WE GOT YOUR SIGNED COPIES OF THE COMPLETE CUL DE SAC RIGHT HERE!

Richard Thompson, creator of "Cul de Sac," and winner of the 2011 Reuben Award for Outstanding Cartoonist of the Year, has graciously offered to sign copies of this beautiful boxed set when you place your order through One More Page. Because cartoonists, like banjo players, are lovable but unpredictable, we can't guarantee a delivery time. We thank you in advance for your support, and your patience. Click here to order or call us at 703-300-9746. And why not take this opportunity to putchase a signed copy of Richard's Poor Almanac?

Sunday, October 28, 2012

Halloween

I'm writing a longer post to go with this photo but it's taking too long. So here is Rotem Moscovich, children's book editor and full-sized adult, in her role as My Favorite Thing-


Monday, October 22, 2012

Why Things Are

 A selection, offered without commentary. 'Cause I'm busy, Okay?








Monday, October 15, 2012

Back to Work

On Friday morning just before the operation my neurosurgeon, Dr. Chris Kalhorn, stopped by the pre-op room where Amy and I were waiting to have a little pre-op chat. I'd gotten an email on Thursday night from my friend, colleague and fellow Parkie Peter Dunlap-Shohl with a link to a video  of bluegrass banjo player Eddie Adcock playing his banjo during surgery and some advice- Take a pencil and paper in with you so you can draw while they operate.

When the opportunity arose during our pre-op chat I hesitated but Amy jumped on it. She told Dr. Kalhorn I drew cartoons and we were hoping the procedure would restore control of my hand. "Can he draw something during the operation?" Dr. Kalhorn was delighted. He pulled a pen out of his shirt pocket. "Will this one work?"

My surgery officially started at 7:30., so it was around 10 when they woke me up. My head was securely bolted to a halo so I wouldn't wander off during the proceedings. It was like wearing a car grill, which I've never tried. Plastic sheeting stretched away above me and I could hear Dr. Kalhorn behind it chatting and keeping up a running commentary. The anesthesiologist, Dr. Tran and his team was to my left and the neurologist, Dr Mandir and his team were on my right. Both were exceptionally kind and thoughtful  as was Dr. Kalhorn. Nobody treated me like a part of a car grill.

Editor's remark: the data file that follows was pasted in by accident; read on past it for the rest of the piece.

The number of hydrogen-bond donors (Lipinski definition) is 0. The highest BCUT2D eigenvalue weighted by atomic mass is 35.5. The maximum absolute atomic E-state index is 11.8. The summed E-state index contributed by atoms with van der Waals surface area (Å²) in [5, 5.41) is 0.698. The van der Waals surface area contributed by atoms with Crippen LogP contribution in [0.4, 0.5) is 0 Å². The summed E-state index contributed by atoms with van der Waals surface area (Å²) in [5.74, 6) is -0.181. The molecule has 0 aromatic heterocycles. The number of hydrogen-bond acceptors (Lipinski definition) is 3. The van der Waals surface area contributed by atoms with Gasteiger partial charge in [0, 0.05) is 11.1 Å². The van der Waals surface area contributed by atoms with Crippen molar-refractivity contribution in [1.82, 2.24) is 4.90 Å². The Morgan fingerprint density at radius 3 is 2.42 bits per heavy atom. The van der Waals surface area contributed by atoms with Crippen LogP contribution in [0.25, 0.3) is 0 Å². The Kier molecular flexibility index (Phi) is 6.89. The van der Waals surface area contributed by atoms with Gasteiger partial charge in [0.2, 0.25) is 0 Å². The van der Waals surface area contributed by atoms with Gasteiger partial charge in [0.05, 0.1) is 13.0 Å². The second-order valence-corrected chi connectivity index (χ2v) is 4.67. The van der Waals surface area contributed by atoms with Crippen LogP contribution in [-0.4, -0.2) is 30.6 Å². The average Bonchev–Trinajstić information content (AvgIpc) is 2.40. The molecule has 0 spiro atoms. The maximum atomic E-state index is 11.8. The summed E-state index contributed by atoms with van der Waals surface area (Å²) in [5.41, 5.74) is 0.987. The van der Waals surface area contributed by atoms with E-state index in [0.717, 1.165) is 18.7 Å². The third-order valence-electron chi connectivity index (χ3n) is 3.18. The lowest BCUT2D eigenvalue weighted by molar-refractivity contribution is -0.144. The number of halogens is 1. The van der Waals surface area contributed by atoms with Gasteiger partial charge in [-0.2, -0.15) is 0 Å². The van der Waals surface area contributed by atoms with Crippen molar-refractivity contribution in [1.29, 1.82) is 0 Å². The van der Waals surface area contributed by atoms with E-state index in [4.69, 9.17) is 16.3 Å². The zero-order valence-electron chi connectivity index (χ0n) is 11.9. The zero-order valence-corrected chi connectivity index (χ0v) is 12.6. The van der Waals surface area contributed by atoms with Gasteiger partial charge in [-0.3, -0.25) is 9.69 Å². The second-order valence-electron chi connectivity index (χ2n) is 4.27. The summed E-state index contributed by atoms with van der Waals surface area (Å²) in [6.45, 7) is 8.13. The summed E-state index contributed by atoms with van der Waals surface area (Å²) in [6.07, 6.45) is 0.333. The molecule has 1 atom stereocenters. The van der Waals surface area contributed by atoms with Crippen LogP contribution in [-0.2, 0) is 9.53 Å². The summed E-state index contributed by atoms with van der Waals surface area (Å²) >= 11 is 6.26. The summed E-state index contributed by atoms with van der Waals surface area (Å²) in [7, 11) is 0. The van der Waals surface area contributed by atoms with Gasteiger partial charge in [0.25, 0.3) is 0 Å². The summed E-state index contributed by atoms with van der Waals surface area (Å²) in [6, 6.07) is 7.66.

Dr. Kalhorn counted off how deep he was positioning the first wire. When it got to where it'd do the most good he'd turn on the current ask me some questions, like it was an especially intrusive eye test. Dr. Mabdir held up a clipboard. "Richard's a cartoonist," he said, "and he'd like to draw something for us." He moved the clipboard to where I could reach it and carefully handed me the pen. "This'll be without any current." I couldn't see too well without my glasses, but this is what I drew-

Then I signed it and, at the doctor's request,  drew a spiral. Ten seconds later I drew this, but with a little current going through the wire-

It's a brain saying "Whee!", my signature, "Not to scale" and a spiral. Not the best I've ever drawn but far from the worst. Well, ten seconds from the worst.



Wednesday, October 10, 2012

Brain and Brain

So Friday morning I'm going in for Deep Brain Stimulation surgery. This is not only a good excuse for my continued tardiness in answering some 5,000 emails, it will also provide me with unpredictable mutant powers and a surprising haircut. And it may also get me drawing again. Besides, all the best people  have it, so what's stopping me?

I'll let you know how it goes.